If there’s one cuisine I had to eat nothing but for a month, you can bet it’s the diverse palette of Peruvian food. It’s probably the sole reason that Lima remains high on my travel bucket list. Coya’s Culinary Chef, Sanjay Dwivedi built up his fusion empire from his gastronomical adventure in one of the largest countries in the world. Now there are two restaurants, one in Mayfair and the other which I visited, Angel Court. A cozy space that sits pretty along a side street, right in the middle of The City. So yes – expect a suited crowd and the staple glamorous hostesses.
Let’s start this Coya restaurant review where I began the night – at the bar. While you’re waiting to be seated, go for the fresh guacamole to curb those hunger pangs. This is made right in front of you and served with shrimp or corn crackers (£8). Then there’s Coya’s version of a Negroni made with mezcal, of course. It’s a must try and much lighter than the classic, without losing its signature heavy hit. The bar recommends their pisco sour (£12), which is made using their in-house ‘library’ of infused piscos. As for the food, we’re told that the menu varies slightly every month. The selection of ceviches, tiraditos and the signature dish, Arroz Nikkei (sea bass slow cooked in an iron pot with rice) are evergreen – and with good reason. These are the plates you don’t want to miss. If there was ever a time to indulge, Coya is most definitely worth the calories and that horrific cardio session that awaits you the next day.
By London’s standards, Coya’s ceviches are passable. And I say this with a heavy heart as there’s nothing I love more than this refreshing, addictive dish. The tasting platter offers three varieties to experience (£28). The lubina clasica (£9 by itself), sea bass with red onions and corn, came out the strongest and I’d recommend just going for this. It’s a wonderful mix of textures, where hunks of raw fish bathe in a pool of Tiger’s Milk. It was the tiradito hiramasa (£14), a wonderful kingfish sashimi topped with truffle sauce and wallowing in a light, creamy dashi that was the highlight of the night. This is the kind of dish you dream you’re going to fantasise about when you’re stuck with your boring salad for lunch the next day.
As for the tacos, these come in servings of three canape-sized shells. Who doesn’t love a soft shell crab dish with yuzu and aioli (£12)? The only downside is that the sure crowd-pleaser doesn’t quite live up to the expected portion size. The pulpo rostizado, octopus with sweet potato puree is a close second (£17) to the kingfish dream. This is one you’ve got to try. Grilled yet succulent, it’s packed full of moreish flavour and offset by the creamy sweetness of potato. Although a classic Incan plate, it’s not always done as well as this.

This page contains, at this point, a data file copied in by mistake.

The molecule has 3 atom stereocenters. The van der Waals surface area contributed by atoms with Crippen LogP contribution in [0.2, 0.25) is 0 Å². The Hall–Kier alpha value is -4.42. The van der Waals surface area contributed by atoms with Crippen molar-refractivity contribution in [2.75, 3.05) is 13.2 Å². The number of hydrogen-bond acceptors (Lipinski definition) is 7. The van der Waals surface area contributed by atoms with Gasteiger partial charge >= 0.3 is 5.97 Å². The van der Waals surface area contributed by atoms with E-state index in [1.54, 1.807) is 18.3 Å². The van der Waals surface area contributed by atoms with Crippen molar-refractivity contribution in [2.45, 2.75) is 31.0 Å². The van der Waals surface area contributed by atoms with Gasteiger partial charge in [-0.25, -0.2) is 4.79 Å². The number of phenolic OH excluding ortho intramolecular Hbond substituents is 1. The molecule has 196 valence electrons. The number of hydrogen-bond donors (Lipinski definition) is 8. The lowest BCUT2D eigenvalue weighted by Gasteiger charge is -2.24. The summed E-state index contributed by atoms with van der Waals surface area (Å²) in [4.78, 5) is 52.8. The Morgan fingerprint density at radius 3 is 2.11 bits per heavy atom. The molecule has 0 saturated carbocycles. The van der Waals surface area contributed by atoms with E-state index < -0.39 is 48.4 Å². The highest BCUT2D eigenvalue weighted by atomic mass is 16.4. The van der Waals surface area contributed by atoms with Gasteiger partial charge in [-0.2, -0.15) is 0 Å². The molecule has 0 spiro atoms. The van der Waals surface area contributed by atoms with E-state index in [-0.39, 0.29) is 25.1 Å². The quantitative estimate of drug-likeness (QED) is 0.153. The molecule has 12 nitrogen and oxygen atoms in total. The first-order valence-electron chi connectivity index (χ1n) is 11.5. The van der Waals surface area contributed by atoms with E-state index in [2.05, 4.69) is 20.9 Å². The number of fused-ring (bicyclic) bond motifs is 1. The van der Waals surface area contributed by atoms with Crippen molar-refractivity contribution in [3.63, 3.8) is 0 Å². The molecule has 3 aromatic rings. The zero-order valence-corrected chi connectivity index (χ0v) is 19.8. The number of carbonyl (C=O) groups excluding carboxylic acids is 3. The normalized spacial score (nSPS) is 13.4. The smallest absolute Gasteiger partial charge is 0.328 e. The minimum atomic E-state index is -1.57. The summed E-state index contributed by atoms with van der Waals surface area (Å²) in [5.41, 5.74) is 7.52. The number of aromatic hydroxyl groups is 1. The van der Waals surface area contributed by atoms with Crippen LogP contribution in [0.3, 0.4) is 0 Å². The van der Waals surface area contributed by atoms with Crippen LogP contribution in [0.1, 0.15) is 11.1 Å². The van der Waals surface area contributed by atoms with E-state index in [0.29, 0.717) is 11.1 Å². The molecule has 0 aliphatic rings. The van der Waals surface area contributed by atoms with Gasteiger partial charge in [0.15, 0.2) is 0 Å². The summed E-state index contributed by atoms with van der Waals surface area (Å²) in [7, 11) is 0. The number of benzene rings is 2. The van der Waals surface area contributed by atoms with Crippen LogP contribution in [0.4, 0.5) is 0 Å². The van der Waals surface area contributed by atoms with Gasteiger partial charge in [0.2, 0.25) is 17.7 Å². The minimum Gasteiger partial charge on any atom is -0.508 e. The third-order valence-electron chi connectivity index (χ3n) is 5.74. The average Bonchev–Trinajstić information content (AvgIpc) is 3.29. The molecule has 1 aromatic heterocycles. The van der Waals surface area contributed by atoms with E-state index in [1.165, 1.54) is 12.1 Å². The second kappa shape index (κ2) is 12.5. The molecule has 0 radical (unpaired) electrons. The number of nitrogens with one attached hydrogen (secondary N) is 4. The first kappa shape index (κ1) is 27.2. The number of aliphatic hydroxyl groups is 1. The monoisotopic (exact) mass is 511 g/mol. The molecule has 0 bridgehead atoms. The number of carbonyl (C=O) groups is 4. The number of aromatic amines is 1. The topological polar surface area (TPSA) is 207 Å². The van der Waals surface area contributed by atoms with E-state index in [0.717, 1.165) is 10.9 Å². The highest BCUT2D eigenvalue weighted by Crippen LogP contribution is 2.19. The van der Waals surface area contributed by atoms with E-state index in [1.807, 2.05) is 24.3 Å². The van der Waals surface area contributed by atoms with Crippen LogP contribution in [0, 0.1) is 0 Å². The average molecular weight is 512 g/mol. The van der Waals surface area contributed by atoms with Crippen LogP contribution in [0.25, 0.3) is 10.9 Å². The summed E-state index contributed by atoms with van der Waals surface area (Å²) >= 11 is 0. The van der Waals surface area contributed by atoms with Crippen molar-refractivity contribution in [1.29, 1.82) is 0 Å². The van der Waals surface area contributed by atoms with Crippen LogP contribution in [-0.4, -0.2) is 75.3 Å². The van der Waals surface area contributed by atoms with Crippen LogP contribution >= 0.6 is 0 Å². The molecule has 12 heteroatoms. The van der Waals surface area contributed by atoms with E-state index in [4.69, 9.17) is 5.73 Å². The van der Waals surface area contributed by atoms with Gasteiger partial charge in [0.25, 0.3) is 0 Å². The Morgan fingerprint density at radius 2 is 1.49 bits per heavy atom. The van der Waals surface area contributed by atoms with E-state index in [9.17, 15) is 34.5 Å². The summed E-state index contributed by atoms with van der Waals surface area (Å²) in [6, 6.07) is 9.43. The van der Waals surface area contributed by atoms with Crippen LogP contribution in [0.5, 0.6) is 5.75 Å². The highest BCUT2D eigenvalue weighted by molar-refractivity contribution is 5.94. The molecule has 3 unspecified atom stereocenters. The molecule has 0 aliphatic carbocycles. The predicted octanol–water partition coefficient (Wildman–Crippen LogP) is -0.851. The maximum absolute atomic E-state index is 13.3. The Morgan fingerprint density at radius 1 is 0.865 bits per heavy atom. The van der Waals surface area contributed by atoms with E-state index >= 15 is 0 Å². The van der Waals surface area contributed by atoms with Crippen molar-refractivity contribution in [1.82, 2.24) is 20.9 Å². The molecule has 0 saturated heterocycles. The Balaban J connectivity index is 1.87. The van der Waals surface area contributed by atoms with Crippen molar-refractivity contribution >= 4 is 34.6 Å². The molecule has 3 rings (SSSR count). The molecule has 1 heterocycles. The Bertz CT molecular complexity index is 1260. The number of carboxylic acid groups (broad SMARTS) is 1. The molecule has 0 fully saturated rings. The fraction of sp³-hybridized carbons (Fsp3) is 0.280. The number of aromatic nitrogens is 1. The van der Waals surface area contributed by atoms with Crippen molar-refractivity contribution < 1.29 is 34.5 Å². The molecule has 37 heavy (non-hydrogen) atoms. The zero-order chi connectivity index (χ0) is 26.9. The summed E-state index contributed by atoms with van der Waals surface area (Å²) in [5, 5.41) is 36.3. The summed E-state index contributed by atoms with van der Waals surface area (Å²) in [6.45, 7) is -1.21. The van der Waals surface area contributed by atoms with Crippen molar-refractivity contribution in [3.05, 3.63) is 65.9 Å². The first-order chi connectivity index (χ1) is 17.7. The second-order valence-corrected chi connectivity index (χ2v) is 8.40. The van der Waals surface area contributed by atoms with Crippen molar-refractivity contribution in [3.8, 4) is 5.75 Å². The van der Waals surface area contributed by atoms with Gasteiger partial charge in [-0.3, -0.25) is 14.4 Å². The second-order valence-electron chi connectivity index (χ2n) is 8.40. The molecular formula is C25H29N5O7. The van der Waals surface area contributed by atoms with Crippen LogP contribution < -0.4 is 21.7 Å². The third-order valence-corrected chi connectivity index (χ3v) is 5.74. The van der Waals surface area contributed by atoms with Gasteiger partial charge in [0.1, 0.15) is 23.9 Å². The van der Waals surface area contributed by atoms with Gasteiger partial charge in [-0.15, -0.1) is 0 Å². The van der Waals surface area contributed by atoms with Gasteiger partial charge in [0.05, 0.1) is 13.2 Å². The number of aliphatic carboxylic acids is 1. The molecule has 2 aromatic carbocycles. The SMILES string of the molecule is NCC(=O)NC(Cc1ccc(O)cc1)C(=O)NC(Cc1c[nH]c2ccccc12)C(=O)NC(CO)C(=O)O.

Coya’s menu is enticing enough but the monthly specials are the reason to keep returning. We tried their grilled lobster, which came de-clawed and sizzling with just the right amount of smokiness. Here’s hoping it will become a mainstay! The Arroz Nikkei (£39) however, which refers to the Japanese-Peruvian strain of cooking (as opposed to Chifa, which is the Chinese influence), is the one dish you just can’t stop picking at. It’s the most incredible, fluffy yet sticky rice, laden with that umami flavour with that punch of lime. Then the hunks of Chilean sea bass… if you thought £40 was hefty for a carb dish, prepare to change your mind.
Now what monster could possibly end a meal like this without a hearty portion of churros? Bringing us back to our childhoods are fragrant orange and lime dough sticks that come encircled in a pool of hot milk chocolate. The waiter also recommended the cheesecake, which is comparably lighter and accompanied by coconut sorbet. Even your pickiest friends will find something to love here. And if they don’t then that’s even better, I wouldn’t share my tiradito if I didn’t have to!
31-33 Throgmorton St